diablerie


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di·a·ble·rie

 (dē-ä′blə-rē, -ăb′lə-)
n.
1. Sorcery; witchcraft.
2. Representation of devils or demons, as in paintings or fiction.
3. Devilish conduct; deviltry.

[French, from Old French, from diable, devil, from Latin diabolus; see devil.]

diablerie

(dɪˈɑːblərɪ; French djɑbləri)
n
1. (Other Non-Christian Religions) magic or witchcraft connected with devils
2. (Other Non-Christian Religions) demonic lore or esoteric knowledge of devils
3. (Other Non-Christian Religions) the domain of devils
4. devilry; mischief
[C18: from Old French, from diable devil, from Latin diabolus; see devil]

di•a•ble•rie

(diˈɑ blə ri, daɪˈæb lə-)

n.
1. diabolic magic or art; sorcery; witchcraft.
2. the lore of devils; demonology.
3. reckless mischief; deviltry.
[1745–55; < French, Old French, =diable devil + -erie -ery]
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diablerie

noun
2. Annoying yet harmless, usually playful acts:
Informal: shenanigan (often used in plural).
References in classic literature ?
In her play-hours, she invariably had every child in the establishment at her heels, open-mouthed with admiration and wonder,--not excepting Miss Eva, who appeared to be fascinated by her wild diablerie, as a dove is sometimes charmed by a glittering serpent.
thought I; "there is diablerie in the business after all, then
Indeed to say the truth, that trait of mind in the philosophic Bon-Bon did begin at length to assume a character of strange intensity and mysticism, and appeared deeply tinctured with the diablerie of his favorite German studies.
Perhaps even the diablerie of modern German romance, of Hoffman, Baron de Fouque, and others, has more of reality than most readers suspect.
I was using this trope to attract attention and to bring out a sense of diablerie in participants I wanted them to have fun and feel they were doing something risque--but the big secret of the project was that it's really nothing to do with sex.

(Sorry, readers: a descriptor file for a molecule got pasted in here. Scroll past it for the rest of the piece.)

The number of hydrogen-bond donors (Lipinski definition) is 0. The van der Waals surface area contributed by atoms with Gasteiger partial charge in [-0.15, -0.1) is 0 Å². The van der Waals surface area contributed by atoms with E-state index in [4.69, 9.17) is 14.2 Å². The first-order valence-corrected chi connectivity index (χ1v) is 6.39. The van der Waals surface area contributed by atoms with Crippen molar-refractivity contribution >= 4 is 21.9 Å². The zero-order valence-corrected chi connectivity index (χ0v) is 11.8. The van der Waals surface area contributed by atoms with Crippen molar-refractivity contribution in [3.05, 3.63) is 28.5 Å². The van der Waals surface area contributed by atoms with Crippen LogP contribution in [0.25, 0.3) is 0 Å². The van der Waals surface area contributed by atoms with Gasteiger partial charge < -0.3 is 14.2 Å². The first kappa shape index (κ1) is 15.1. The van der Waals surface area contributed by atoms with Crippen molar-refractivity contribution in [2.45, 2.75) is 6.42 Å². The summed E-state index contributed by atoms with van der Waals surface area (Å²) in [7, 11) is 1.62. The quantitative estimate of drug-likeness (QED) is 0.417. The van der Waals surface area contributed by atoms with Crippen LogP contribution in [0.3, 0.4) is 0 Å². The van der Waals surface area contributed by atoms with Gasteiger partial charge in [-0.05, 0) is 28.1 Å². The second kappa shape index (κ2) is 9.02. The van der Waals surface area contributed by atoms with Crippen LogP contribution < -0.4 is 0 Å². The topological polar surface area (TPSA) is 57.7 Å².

To the extent that Winthrop Rice achieved a modicum of stature as a medievalist during his lifetime, it seems to have occurred on August 29, 1951, when he was invited to give a paper on Eloy d'Amerval's Livre de la diablerie at the third meeting of the Association internationale des etudes francaises in Paris.
1455-1508) and reinterprets his oftcited apotheosis to nineteen great musicians in the Livre de la Diablerie (1508)--discovering during the process associations between the chant melody of his Missa Dixerunt discipuli and the superius of the famous anonymous song II sera pour vous / L'homme arme.
To some readers, Ben Dibbuk, the protagonist in Mosley's 2007 book of erotica, Diablerie, recalls dybbuks, the wandering spirits of the dead that invade the living in Jewish folklore.
However, it is the skeleton detective who uncovers the plot by the Diablerie to open the Gateway allowing the old gods, the Faceless Ones, to re-enter the world, bringing death and destruction to all.
Canada's Relyea, who's become a valued Met mainstay in recent seasons, had been, a few minutes earlier--after a slightly unruly Kermesse Chorus--the first solo singer of the evening, appearing in a flash of gilded smoke looking the very image of a plumed, pantalooned fin-de-siecle Mephisto and singing "Le veau d'or" with seemingly well-practised diablerie.
I]n the mystery cycles the Devil is continually being dragged in, even where he is not strictly required, and scenes of diablerie are introduced purely for their own merriment.
Prefacing the tales and sketches included in the second edition of Martin Faber (1837), for example, Simms notes straightforwardly the "Teutonic extravagances of many of these," which, he adds, will appeal to many readers, who, as he does, doubtless incline "prodigously to diablerie.